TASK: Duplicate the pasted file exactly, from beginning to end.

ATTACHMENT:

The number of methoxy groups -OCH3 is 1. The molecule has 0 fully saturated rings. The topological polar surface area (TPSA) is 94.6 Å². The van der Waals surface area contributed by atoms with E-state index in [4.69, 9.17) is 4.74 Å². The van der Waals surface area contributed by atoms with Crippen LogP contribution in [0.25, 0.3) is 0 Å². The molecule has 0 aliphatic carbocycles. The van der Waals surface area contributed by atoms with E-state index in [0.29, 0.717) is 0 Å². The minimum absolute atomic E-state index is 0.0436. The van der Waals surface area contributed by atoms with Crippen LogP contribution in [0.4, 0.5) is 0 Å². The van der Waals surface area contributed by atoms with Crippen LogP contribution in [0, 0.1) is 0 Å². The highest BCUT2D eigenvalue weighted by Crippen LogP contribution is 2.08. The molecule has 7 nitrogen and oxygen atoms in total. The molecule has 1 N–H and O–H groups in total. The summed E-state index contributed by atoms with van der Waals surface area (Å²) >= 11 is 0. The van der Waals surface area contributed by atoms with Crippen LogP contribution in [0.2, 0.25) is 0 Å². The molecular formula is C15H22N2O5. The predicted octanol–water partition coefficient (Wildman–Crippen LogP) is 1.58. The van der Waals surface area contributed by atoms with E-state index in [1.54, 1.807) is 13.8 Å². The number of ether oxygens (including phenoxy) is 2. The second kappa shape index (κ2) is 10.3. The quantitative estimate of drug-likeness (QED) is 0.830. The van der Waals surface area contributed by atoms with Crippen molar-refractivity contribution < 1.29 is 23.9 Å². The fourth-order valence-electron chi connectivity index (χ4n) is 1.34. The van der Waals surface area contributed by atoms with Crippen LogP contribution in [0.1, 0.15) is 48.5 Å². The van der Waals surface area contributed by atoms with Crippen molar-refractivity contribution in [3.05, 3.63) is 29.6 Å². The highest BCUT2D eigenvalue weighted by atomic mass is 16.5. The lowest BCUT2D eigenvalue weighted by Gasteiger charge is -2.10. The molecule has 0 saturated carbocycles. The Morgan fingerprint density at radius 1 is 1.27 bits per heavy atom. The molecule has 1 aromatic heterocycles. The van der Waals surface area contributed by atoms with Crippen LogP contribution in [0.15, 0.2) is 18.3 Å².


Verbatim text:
The number of methoxy groups -OCH3 is 1. The molecule has 0 fully saturated rings. The topological polar surface area (TPSA) is 94.6 Å². The van der Waals surface area contributed by atoms with E-state index in [4.69, 9.17) is 4.74 Å². The van der Waals surface area contributed by atoms with Crippen LogP contribution in [0.25, 0.3) is 0 Å². The molecule has 0 aliphatic carbocycles. The van der Waals surface area contributed by atoms with E-state index in [0.29, 0.717) is 0 Å². The minimum absolute atomic E-state index is 0.0436. The van der Waals surface area contributed by atoms with Crippen LogP contribution in [0.4, 0.5) is 0 Å². The van der Waals surface area contributed by atoms with Crippen LogP contribution in [0, 0.1) is 0 Å². The highest BCUT2D eigenvalue weighted by Crippen LogP contribution is 2.08. The molecule has 7 nitrogen and oxygen atoms in total. The molecule has 1 N–H and O–H groups in total. The summed E-state index contributed by atoms with van der Waals surface area (Å²) >= 11 is 0. The van der Waals surface area contributed by atoms with Crippen LogP contribution in [0.2, 0.25) is 0 Å². The molecular formula is C15H22N2O5. The predicted octanol–water partition coefficient (Wildman–Crippen LogP) is 1.58. The van der Waals surface area contributed by atoms with E-state index in [1.54, 1.807) is 13.8 Å². The number of ether oxygens (including phenoxy) is 2. The second kappa shape index (κ2) is 10.3. The quantitative estimate of drug-likeness (QED) is 0.830. The van der Waals surface area contributed by atoms with Crippen molar-refractivity contribution < 1.29 is 23.9 Å². The fourth-order valence-electron chi connectivity index (χ4n) is 1.34. The van der Waals surface area contributed by atoms with Crippen LogP contribution in [0.1, 0.15) is 48.5 Å². The van der Waals surface area contributed by atoms with Crippen molar-refractivity contribution in [3.05, 3.63) is 29.6 Å². The highest BCUT2D eigenvalue weighted by atomic mass is 16.5. The lowest BCUT2D eigenvalue weighted by Gasteiger charge is -2.10. The molecule has 0 saturated carbocycles. The Morgan fingerprint density at radius 1 is 1.27 bits per heavy atom. The molecule has 1 aromatic heterocycles. The van der Waals surface area contributed by atoms with Crippen LogP contribution in [0.15, 0.2) is 18.3 Å².